PIA is one of the most popular VPNs out there, but it’s not because of advertising. Released in 2010, PIA has grown users through word of mouth and recommendations. And, while they are based in the USA (which we’re usually wary of), they have proven twice that they do not maintain user logs. Although you’re not going to get too many extra features, and PIA isn’t the best when it comes to streaming, you definitely get a trustworthy and honest service.
So, what makes PIA so popular?
In essence, PIA is an incredibly secure VPN, and it was designed with the intention to protect its users.
With PIA, you get your basic features: encrypted WiFi, unlimited bandwidth, your choice of AES-128 or AES-256 encryption, up to 5 devices on one license, and ad-blocking. But you also get some really great extra features, too. This includes multiple VPN gateways, SOCKS5 Proxy, and port forwarding.
For the average user, you won’t need to use the extra features, but for those who like to delve into security, this VPN has everything you need.
In addition, PIA has over 3,300 servers in 30 countries, allows for P2P and torrenting, and is available on your main devices (Windows, Linux, Mac, iOS, Android, plus online browsers). They also have an easy interface that’s simple to install.
It seems like a great VPN, so where does it fall short?
Well, for starters, speed isn’t incredible. This is probably due to its fantastic encryption. However, it is consistent, and as long as you stay clear of the Hong Kong and Australia servers, you shouldn’t have a problem.
Another feature we’re not thrilled with is that fact that you can’t choose your own server. PIA does this because they want to control traffic and provide better speeds for everyone.
The intention behind the reason is good, but we’d still like to have the option to choose which server we connect to.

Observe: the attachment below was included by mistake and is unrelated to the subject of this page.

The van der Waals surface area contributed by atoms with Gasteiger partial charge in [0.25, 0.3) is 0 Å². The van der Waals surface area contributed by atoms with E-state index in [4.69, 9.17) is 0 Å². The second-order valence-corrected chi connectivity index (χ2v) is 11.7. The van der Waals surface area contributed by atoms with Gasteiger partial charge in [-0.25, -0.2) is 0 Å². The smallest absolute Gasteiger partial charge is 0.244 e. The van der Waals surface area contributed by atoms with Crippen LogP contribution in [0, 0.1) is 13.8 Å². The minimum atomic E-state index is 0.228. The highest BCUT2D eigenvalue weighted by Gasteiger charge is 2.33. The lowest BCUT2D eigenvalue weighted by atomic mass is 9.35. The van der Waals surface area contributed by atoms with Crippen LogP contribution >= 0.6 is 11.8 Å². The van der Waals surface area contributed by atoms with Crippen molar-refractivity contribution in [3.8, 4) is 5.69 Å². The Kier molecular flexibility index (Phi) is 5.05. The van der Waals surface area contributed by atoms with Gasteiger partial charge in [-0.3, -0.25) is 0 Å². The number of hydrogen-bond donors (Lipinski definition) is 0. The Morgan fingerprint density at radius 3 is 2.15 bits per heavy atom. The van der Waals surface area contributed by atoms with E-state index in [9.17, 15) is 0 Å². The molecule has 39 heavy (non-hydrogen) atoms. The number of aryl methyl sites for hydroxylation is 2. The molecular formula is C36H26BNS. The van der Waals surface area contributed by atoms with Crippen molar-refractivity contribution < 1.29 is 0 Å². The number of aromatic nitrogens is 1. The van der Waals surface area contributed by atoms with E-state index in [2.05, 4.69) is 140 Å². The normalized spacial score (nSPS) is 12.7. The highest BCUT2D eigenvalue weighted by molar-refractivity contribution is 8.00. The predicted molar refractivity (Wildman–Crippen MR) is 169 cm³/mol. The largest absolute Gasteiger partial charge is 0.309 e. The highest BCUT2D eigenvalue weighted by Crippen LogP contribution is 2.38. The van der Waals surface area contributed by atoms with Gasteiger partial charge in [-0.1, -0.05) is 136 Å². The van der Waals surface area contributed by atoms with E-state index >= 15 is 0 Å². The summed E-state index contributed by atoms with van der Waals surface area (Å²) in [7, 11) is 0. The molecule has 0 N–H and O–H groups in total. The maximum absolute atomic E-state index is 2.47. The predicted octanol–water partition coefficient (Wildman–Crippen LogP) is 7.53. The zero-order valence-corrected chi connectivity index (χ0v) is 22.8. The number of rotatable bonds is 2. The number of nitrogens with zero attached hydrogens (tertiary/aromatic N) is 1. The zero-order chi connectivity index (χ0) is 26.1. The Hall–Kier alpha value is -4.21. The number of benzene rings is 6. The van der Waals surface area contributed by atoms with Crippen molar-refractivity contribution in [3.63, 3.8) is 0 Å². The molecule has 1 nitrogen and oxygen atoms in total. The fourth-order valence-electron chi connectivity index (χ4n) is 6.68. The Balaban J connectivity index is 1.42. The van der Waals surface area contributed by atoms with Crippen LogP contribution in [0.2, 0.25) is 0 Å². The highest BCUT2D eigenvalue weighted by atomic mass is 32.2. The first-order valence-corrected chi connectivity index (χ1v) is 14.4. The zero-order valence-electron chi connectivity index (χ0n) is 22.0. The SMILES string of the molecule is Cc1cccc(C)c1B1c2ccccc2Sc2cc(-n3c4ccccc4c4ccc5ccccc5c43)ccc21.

PIA also doesn’t match some of our other top VPNs when it comes to customer support. There is no live-chat on the website, rather an email ticketing system. While this system does work, and you typically get a reply within a day, it’s not the instant satisfaction we’re used to.
That being said, PIA does have some great guides and forums that you can search to find the answer on your own. It takes more time and effort to navigate and find the solution you’re looking for (who wants to do that nowadays?) but they have almost every answer on their website.
The last thing we don’t love is the fact that PIA cannot access Netflix or other streaming websites. When we contacted PIA about it, they stated that the issue of geo-locked content is not within the scope of their support system. The company clearly sees the Netflix proxy error as a battle and has decided to focus its resources elsewhere.
But there’s one thing that really impressed us with PIA, and that’s its no-log policy.
PIA is based in the US. Companies based in the US fall under the US jurisdiction and are required to comply with government laws. This means that if the government requires PIA to hand over information, then PIA is required by law to do so.
Not only that, but the USA is one of the five-eyes countries, which means that the USA shares information and works with the UK, Australia, Canada, and New Zealand. (You can read more about it here.)
But with PIA, we’re not so worried.
Both in 2015 and in 2017, the government demanded log data from PIA regarding an ongoing investigation. On both separate occasions, PIA did not have anything to hand over.
While it’s hard to test whether a VPN retains data logs of its users or not, it’s clear from both of these instances that PIA does not keep any logs.
This is something we truly value, and it makes sense that our users value it, too.